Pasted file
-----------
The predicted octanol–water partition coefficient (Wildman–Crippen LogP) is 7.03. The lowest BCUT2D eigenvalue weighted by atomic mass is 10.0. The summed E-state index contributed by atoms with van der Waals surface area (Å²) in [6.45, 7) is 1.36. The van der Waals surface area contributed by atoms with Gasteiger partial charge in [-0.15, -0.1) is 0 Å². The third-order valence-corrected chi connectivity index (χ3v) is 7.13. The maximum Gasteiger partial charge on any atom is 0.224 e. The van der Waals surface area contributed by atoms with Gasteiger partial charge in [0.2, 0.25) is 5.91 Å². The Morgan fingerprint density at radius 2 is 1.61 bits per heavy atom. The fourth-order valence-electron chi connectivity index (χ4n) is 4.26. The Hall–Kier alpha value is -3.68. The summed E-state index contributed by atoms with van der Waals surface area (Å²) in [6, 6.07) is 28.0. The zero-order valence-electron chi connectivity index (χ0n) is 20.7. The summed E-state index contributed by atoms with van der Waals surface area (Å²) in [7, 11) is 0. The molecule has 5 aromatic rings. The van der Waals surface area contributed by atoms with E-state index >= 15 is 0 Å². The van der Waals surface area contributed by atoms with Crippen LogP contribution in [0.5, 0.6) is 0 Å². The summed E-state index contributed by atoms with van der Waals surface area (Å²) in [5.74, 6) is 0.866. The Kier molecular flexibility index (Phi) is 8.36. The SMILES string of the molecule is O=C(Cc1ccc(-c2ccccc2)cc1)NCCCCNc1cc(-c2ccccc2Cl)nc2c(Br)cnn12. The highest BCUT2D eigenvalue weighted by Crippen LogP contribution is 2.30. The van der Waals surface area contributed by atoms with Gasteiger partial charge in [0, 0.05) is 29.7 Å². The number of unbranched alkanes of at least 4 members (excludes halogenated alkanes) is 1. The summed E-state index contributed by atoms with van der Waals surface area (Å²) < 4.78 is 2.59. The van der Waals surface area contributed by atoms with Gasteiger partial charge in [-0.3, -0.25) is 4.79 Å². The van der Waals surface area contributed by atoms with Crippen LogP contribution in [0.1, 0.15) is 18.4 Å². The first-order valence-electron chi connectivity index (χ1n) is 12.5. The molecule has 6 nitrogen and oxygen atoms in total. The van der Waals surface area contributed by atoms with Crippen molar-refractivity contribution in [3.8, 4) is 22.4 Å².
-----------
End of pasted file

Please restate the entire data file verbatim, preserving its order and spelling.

The predicted octanol–water partition coefficient (Wildman–Crippen LogP) is 7.03. The lowest BCUT2D eigenvalue weighted by atomic mass is 10.0. The summed E-state index contributed by atoms with van der Waals surface area (Å²) in [6.45, 7) is 1.36. The van der Waals surface area contributed by atoms with Gasteiger partial charge in [-0.15, -0.1) is 0 Å². The third-order valence-corrected chi connectivity index (χ3v) is 7.13. The maximum Gasteiger partial charge on any atom is 0.224 e. The van der Waals surface area contributed by atoms with Gasteiger partial charge in [0.2, 0.25) is 5.91 Å². The Morgan fingerprint density at radius 2 is 1.61 bits per heavy atom. The fourth-order valence-electron chi connectivity index (χ4n) is 4.26. The Hall–Kier alpha value is -3.68. The summed E-state index contributed by atoms with van der Waals surface area (Å²) in [6, 6.07) is 28.0. The zero-order valence-electron chi connectivity index (χ0n) is 20.7. The summed E-state index contributed by atoms with van der Waals surface area (Å²) in [7, 11) is 0. The molecule has 5 aromatic rings. The van der Waals surface area contributed by atoms with E-state index >= 15 is 0 Å². The van der Waals surface area contributed by atoms with Crippen LogP contribution in [0.5, 0.6) is 0 Å². The summed E-state index contributed by atoms with van der Waals surface area (Å²) in [5.74, 6) is 0.866. The Kier molecular flexibility index (Phi) is 8.36. The SMILES string of the molecule is O=C(Cc1ccc(-c2ccccc2)cc1)NCCCCNc1cc(-c2ccccc2Cl)nc2c(Br)cnn12. The highest BCUT2D eigenvalue weighted by Crippen LogP contribution is 2.30. The van der Waals surface area contributed by atoms with Gasteiger partial charge in [0, 0.05) is 29.7 Å². The number of unbranched alkanes of at least 4 members (excludes halogenated alkanes) is 1. The summed E-state index contributed by atoms with van der Waals surface area (Å²) < 4.78 is 2.59. The van der Waals surface area contributed by atoms with Gasteiger partial charge in [-0.3, -0.25) is 4.79 Å². The van der Waals surface area contributed by atoms with Crippen LogP contribution in [0.1, 0.15) is 18.4 Å². The first-order valence-electron chi connectivity index (χ1n) is 12.5. The molecule has 6 nitrogen and oxygen atoms in total. The van der Waals surface area contributed by atoms with Crippen molar-refractivity contribution in [3.8, 4) is 22.4 Å².